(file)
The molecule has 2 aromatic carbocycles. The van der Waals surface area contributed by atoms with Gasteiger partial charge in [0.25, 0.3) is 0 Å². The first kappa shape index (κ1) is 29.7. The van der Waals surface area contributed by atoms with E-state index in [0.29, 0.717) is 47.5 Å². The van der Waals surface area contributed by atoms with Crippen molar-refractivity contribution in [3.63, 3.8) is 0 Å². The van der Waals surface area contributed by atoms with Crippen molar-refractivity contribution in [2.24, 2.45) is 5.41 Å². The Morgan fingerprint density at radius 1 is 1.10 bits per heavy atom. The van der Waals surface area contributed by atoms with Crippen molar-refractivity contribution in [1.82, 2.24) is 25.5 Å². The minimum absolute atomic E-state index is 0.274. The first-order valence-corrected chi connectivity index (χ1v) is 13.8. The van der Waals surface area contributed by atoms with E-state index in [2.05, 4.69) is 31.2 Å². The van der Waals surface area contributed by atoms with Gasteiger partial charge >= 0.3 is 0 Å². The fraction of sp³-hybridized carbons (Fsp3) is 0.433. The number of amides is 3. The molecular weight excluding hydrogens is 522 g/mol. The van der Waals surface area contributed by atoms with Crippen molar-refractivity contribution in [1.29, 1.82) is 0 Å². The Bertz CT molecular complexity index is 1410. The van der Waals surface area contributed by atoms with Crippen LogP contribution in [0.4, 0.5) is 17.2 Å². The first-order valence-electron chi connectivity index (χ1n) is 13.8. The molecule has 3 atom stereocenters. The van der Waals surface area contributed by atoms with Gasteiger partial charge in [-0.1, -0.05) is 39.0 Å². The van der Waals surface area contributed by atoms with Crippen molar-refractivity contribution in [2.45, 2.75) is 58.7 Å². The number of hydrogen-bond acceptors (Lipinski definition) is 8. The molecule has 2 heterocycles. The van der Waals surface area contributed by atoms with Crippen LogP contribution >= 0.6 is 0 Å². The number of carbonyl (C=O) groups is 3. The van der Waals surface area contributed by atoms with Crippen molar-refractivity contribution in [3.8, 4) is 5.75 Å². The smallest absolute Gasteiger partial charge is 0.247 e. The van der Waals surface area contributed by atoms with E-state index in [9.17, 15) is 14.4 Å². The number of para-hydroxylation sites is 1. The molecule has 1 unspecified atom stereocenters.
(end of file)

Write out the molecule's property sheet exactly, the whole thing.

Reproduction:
The molecule has 2 aromatic carbocycles. The van der Waals surface area contributed by atoms with Gasteiger partial charge in [0.25, 0.3) is 0 Å². The first kappa shape index (κ1) is 29.7. The van der Waals surface area contributed by atoms with E-state index in [0.29, 0.717) is 47.5 Å². The van der Waals surface area contributed by atoms with Crippen molar-refractivity contribution in [3.63, 3.8) is 0 Å². The van der Waals surface area contributed by atoms with Crippen molar-refractivity contribution in [2.24, 2.45) is 5.41 Å². The Morgan fingerprint density at radius 1 is 1.10 bits per heavy atom. The van der Waals surface area contributed by atoms with Crippen molar-refractivity contribution in [1.82, 2.24) is 25.5 Å². The minimum absolute atomic E-state index is 0.274. The first-order valence-corrected chi connectivity index (χ1v) is 13.8. The van der Waals surface area contributed by atoms with E-state index in [2.05, 4.69) is 31.2 Å². The van der Waals surface area contributed by atoms with Gasteiger partial charge >= 0.3 is 0 Å². The fraction of sp³-hybridized carbons (Fsp3) is 0.433. The number of amides is 3. The molecular weight excluding hydrogens is 522 g/mol. The van der Waals surface area contributed by atoms with Crippen molar-refractivity contribution in [1.29, 1.82) is 0 Å². The Bertz CT molecular complexity index is 1410. The van der Waals surface area contributed by atoms with Crippen LogP contribution in [0.4, 0.5) is 17.2 Å². The first-order valence-electron chi connectivity index (χ1n) is 13.8. The molecule has 3 atom stereocenters. The van der Waals surface area contributed by atoms with Gasteiger partial charge in [-0.1, -0.05) is 39.0 Å². The van der Waals surface area contributed by atoms with Crippen molar-refractivity contribution in [2.45, 2.75) is 58.7 Å². The number of hydrogen-bond acceptors (Lipinski definition) is 8. The molecule has 2 heterocycles. The van der Waals surface area contributed by atoms with Crippen LogP contribution >= 0.6 is 0 Å². The number of carbonyl (C=O) groups is 3. The van der Waals surface area contributed by atoms with Crippen molar-refractivity contribution in [3.8, 4) is 5.75 Å². The smallest absolute Gasteiger partial charge is 0.247 e. The van der Waals surface area contributed by atoms with E-state index in [9.17, 15) is 14.4 Å². The number of para-hydroxylation sites is 1. The molecule has 1 unspecified atom stereocenters.